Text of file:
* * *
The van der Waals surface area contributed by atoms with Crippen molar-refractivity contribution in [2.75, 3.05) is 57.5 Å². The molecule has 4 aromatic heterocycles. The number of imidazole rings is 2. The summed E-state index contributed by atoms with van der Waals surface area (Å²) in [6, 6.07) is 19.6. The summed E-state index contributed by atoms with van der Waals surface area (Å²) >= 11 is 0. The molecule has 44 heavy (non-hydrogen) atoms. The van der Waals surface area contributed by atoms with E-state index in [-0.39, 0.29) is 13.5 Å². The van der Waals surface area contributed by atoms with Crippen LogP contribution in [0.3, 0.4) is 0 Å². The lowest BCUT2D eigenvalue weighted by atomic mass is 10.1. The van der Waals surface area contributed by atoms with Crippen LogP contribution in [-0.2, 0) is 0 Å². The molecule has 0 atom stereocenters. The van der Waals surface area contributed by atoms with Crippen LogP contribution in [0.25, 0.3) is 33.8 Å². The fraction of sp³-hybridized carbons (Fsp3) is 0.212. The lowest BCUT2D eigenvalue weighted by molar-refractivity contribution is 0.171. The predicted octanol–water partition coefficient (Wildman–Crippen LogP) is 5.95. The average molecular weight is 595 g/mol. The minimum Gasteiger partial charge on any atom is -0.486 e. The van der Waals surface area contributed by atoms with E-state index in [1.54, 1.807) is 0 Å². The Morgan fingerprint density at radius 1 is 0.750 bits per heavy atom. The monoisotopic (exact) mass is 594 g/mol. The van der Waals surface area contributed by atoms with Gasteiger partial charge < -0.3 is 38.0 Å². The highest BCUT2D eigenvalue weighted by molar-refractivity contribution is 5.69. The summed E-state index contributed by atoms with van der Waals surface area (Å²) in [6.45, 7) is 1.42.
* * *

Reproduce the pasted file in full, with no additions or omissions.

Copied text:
The van der Waals surface area contributed by atoms with Crippen molar-refractivity contribution in [2.75, 3.05) is 57.5 Å². The molecule has 4 aromatic heterocycles. The number of imidazole rings is 2. The summed E-state index contributed by atoms with van der Waals surface area (Å²) in [6, 6.07) is 19.6. The summed E-state index contributed by atoms with van der Waals surface area (Å²) >= 11 is 0. The molecule has 44 heavy (non-hydrogen) atoms. The van der Waals surface area contributed by atoms with E-state index in [-0.39, 0.29) is 13.5 Å². The van der Waals surface area contributed by atoms with Crippen LogP contribution in [0.3, 0.4) is 0 Å². The lowest BCUT2D eigenvalue weighted by atomic mass is 10.1. The van der Waals surface area contributed by atoms with Crippen LogP contribution in [-0.2, 0) is 0 Å². The molecule has 0 atom stereocenters. The van der Waals surface area contributed by atoms with Crippen LogP contribution in [0.25, 0.3) is 33.8 Å². The fraction of sp³-hybridized carbons (Fsp3) is 0.212. The lowest BCUT2D eigenvalue weighted by molar-refractivity contribution is 0.171. The predicted octanol–water partition coefficient (Wildman–Crippen LogP) is 5.95. The average molecular weight is 595 g/mol. The minimum Gasteiger partial charge on any atom is -0.486 e. The van der Waals surface area contributed by atoms with E-state index in [1.54, 1.807) is 0 Å². The Morgan fingerprint density at radius 1 is 0.750 bits per heavy atom. The monoisotopic (exact) mass is 594 g/mol. The van der Waals surface area contributed by atoms with Gasteiger partial charge < -0.3 is 38.0 Å². The highest BCUT2D eigenvalue weighted by molar-refractivity contribution is 5.69. The summed E-state index contributed by atoms with van der Waals surface area (Å²) in [6.45, 7) is 1.42.